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Thread: Harley-Davidson's aging biker problem

  1. #61
    Dale Rudolph
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    Just got my new issue of Motorcylist magazine today. There is a short story about
    Harley-Davidson and why they are in trouble. H-D paid $108 million back in 2008
    to buy MV Agusta. MV Agusta is now back in the hands of the same people who
    sold it to H-D. Seems that H-D was so interested in getting out from ownership that
    they not only gave back the company, but also put $25 million into an escrow
    account to help MV restart operations again.

  2. #62
    Registered User mpmarty's Avatar
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    I've seen our future!
    No, what you've seen is a bunch of Europeans doing what they have always done. I was stationed in Switzerland in the late fifties and toured on my free time. In Italy, Germany and France there was no such thing as a family outing in a cage. People didn't even eat in restaurants, they brought lunch from home and sat in the plaza and ate. Typical parsimonious bunch of Euro-Peons.
    Marty - in the western Oregon mountains.'06RT, (gone '04RT, '86 Venture Royal, '81 Yamaha Virago920, '82Suzuki GS1100GK, '76 Suzuki GT750, Triumph 750 Bonneville, BSA Road Rocket 650, 61" Harley knucklehead)

  3. #63
    Registered User dadayama's Avatar
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    Quote Originally Posted by MPMARTY View Post
    No, what you've seen is a bunch of Europeans doing what they have always done. I was stationed in Switzerland in the late fifties and toured on my free time. In Italy, Germany and France there was no such thing as a family outing in a cage. People didn't even eat in restaurants, they brought lunch from home and sat in the plaza and ate. Typical parsimonious bunch of Euro-Peons.
    I am genuinely confused... i think you are talking bad about Europeans... but not sure...

    So are you saying they are peons for not being an absolute participant in consumer culture and trying to be conservative and save money and support themselves by not spending on something they can provide from home?

    or are they not being liberal enough to go out in public to spend needlessly?

    I ask, because I'm not sure if "parsimonious" is a affirmation of conservative ideals or a condemnation of liberal sensibilities...???


    Really, not trying to get political but what are you really trying to say...???

  4. #64
    2011 R1200RT ka5ysy's Avatar
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    Quote Originally Posted by savategreg View Post
    I just returned from Paris France where approximately 25% of the vehicles I saw were scooters or motorcycles. Parking cars is difficult (narrow streets) and congestion is great. Beemers abound, all sizes, all varieties. There is M/C specific parking and it is allowed to park a bike on the sidewalk. Why? Gas is 1.79 euros A LITER!!!! That's around 9.80 a gallon!!!! So don't think a bike can't or won't be used to commute. I've seen our future!

    While our prices are not that bad (yet), I commute to my courthouses on a mostly daily basis and park under some nice big oak trees right outside the front door of most of them, the the chagrin of my fellow attorneys who have to fight for parking several blocks away from the courthouse !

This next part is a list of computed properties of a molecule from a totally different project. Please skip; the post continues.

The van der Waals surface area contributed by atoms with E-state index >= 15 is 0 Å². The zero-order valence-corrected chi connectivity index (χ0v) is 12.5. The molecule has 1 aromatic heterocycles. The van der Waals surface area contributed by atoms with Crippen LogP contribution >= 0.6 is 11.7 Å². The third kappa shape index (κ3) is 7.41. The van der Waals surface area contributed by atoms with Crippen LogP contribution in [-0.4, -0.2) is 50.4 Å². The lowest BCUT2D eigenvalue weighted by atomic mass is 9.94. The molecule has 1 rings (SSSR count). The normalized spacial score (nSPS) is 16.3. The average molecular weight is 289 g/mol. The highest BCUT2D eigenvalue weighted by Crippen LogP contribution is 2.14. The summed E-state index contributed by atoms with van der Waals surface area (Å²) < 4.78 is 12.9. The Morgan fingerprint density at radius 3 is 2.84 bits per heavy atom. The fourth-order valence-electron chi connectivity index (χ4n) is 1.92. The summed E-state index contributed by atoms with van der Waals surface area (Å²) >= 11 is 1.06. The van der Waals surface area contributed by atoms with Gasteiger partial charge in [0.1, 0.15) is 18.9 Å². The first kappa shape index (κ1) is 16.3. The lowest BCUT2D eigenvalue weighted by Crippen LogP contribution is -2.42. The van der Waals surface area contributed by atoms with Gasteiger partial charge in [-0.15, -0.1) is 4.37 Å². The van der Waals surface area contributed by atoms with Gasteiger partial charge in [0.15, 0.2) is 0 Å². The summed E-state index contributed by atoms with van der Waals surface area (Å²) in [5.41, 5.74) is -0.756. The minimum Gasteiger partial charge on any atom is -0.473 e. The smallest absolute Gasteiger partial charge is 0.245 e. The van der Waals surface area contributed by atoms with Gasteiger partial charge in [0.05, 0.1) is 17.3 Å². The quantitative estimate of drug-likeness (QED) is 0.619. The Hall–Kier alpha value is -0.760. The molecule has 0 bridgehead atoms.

When we had over $5 per gallon diesel, I stopped driving my old truck (17mpg) and switched exclusively to the R1200R and its 50 mpg, and continued to do business without $500 per month gas bills. That is real saving and not fictitious accounting. An added benefit was the simple pleasure of riding my bike ! When the weather is bad, or I have need to haul stuff, my X5 diesel gets around 30mpg in luxury !

    Last edited by ka5ysy; 10-02-2010 at 12:12 PM.
    Doug, 2011 R1200RT Polar Metallic
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  5. #65
    dhgeyer
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    When the price of gas went over $4.00/gallon in 2008 there was a huge bump in sales of small motorcycles and scooters here in New Hampshire. I talked to several dealers that were selling scooters, and they were flying out the doors. You couldn't get a 250cc motorcycle of any brand new at any dealership in this area. That time it was transient, as the price of gas went back down.

    I do firmly believe that the price of fuel in the USA is bound to rise again, and go to heights well beyond what it ever has before. We aren't producing or refining enough of our own to be be even close to independent, and former third world countries are beginning to compete with us for what is, ultimately, a limited resource. I think the party's going to be over sooner than later. When that happens, any motorcycle will be an attractive alternative, and especially the smaller ones.

    As I see it unfolding, the "biker" culture will continue to exist, but there will be a huge influx of new riders who will be primarily concerned with the economics, not the image. As we continue our downward slide economically, young people and couples buying small bikes will overwhelm the "bikers" in sheer numbers. Legislators will finally be forced to accommodate us with respect to road design, lane splitting, parking, and etc. I see all this as a good thing.